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Re: SELinux Module Packaging in FC5



On Tue, 2006-05-16 at 15:08 +0100, Paul Howarth wrote:
> Stephen Smalley wrote:
> > On Tue, 2006-03-14 at 10:29 +0000, Paul Howarth wrote:
> >> Is there any documentation anywhere on including SELinux Policy Modules 
> >> in packages (e.g. for Extras) in FC5? For instance, is there a directory 
> >> where modules can be dropped into so that they get picked up 
> >> aotomatically? Where should they live?
> > 
> > Yes, this would be useful to document in the Fedora SELinux wiki.
> > Ideally, policy for a given software package should live in its own
> > package on which the software package depends so that the package
> > manager will install (and thus load) the policy before it tries to
> > unpack the software package (thereby ensuring that any necessary file
> > types are already defined in the kernel policy), e.g. package foo would
> > depend on foo-policy.  Not certain where the foo-policy package should
> > drop its policy module, possibly under /usr/share/selinux/foo, and then
> > it can install it by running semodule -i from its %post scriptlet.
> 
> I've tried this and it doesn't quite work as I expected.
> 
> I have a main package "contagged" and a subpackage "contagged-policy".
> 
> The "contagged" packages has:
> 
> Requires:       contagged-policy = %{version}-%{release}
> Requires(pre):  contagged-policy = %{version}-%{release}
> 
> This ensures that the policy package is installed before the main 
> package, and hangs around as long as the main package itself.
> 
> The policy package dumps policy in 
> %{_datadir}/selinux/packages/contagged and uses scriptlets to handle 
> module insertion and removal:
> 
> %post policy
> [ -x /usr/sbin/semodule ] && /usr/sbin/semodule -i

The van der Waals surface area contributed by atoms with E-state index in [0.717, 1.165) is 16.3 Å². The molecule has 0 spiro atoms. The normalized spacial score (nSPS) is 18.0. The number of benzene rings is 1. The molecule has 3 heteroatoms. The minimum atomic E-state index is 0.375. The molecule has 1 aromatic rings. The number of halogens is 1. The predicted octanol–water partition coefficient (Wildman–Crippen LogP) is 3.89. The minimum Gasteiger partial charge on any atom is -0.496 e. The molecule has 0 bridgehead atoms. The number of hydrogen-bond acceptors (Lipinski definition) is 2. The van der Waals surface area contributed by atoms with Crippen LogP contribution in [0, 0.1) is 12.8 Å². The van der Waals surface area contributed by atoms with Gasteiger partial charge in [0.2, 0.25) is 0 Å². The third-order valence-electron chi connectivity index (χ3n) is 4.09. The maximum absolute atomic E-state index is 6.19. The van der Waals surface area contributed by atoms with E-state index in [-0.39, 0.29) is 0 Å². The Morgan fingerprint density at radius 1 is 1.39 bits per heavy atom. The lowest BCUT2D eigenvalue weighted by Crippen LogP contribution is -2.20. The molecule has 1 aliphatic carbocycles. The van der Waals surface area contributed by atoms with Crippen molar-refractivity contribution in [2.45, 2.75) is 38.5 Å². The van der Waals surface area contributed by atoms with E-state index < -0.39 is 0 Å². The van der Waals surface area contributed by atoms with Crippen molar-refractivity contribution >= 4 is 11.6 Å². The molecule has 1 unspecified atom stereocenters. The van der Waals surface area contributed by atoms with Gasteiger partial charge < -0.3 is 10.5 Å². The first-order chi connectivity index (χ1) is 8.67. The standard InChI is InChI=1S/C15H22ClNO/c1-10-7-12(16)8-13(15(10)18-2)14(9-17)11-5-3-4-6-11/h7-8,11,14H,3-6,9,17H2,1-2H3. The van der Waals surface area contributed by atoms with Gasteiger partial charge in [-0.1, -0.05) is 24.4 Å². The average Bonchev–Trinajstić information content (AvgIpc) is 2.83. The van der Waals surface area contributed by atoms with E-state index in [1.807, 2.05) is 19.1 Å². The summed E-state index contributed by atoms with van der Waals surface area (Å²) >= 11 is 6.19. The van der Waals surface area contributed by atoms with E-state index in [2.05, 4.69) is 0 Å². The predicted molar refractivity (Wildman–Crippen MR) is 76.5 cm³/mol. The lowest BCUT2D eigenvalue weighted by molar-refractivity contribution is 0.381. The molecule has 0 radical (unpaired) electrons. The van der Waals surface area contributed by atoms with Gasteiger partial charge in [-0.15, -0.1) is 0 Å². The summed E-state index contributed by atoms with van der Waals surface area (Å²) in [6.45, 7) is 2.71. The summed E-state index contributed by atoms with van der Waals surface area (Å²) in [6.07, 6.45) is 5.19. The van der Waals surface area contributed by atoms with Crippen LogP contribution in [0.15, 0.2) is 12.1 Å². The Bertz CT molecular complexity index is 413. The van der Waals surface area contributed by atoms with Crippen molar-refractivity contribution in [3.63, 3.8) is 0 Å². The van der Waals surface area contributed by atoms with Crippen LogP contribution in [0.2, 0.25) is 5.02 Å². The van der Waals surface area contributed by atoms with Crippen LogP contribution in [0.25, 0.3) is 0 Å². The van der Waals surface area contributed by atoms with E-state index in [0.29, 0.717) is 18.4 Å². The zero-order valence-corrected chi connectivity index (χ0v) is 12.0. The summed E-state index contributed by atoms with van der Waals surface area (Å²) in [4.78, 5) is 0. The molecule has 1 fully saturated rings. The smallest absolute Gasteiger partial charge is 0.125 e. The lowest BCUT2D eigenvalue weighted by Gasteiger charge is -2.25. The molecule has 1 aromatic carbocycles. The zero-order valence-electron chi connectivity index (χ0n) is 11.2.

> %{_datadir}/selinux/packages/contagged/contagged.pp || :
> 
> %postun policy
> [ $1 -eq 0 ] && [ -x /usr/sbin/semodule ] && /usr/sbin/semodule -r 
> contagged || :
> 
> The only thing the policy module is actually doing is specifying a file 
> context in contagged.fc:
> 
> /var/cache/contagged(/.*)? 
> gen_context(system_u:object_r:httpd_cache_t,s0)
> 
> If contagged-policy is installed first, and then the contagged package 
> is installed (separate rpm transactions), the file contexts get set up 
> as expected. However, if both are done in the same RPM transaction, the 
> packages get installed in the right order (and there is a noticeable 
> delay after installing the policy subpackage where semodule is being 
> called) but the context for directory /var/cache/contagged is left as 
> system_u:object_r:var_t. I suspect that the reason for this is that rpm 
> installs the files for all packages in the transaction and sets their 
> file contexts before running (presumably in order) the %post scripts for 
> the packages.
> 
> This rather defeats the purpose of having the separate -policy package, 
> since I need to use restorecon to fix the file contexts at post-install 
> time in case both packages are installed in the same transaction (a 
> likely scenario). I could do this equally well using a single package, 
> but it's untidy (I have to specify the pathnames that need non-standard 
> contexts in both the .fc policy file and as an argument to restorecon in 
> %post). I really prefer the separate package solution, but I think that 
> would need changes in rpm, which might be hard to get done.
> 
> Any thoughts?

Yes, it appears that the separate -policy package approach isn't going
to work after all (also raised separately on selinux list), so a
different approach is under investigation.  It requires some changes
kernel side (to allow rpm to set down files in their proper contexts
first, then load the policy module that defines them - see kernel patch
posted to selinux list), as well as some userland changes to allow rpm
to determine the file contexts from the .pp file without having to
install it first.  And I think that they want to have rpm compute the
file contexts and store them in the rpm headers again as in FC2 at build
time, then only override them at install time if you aren't using the
default policy.

-- 
Stephen Smalley
National Security Agency


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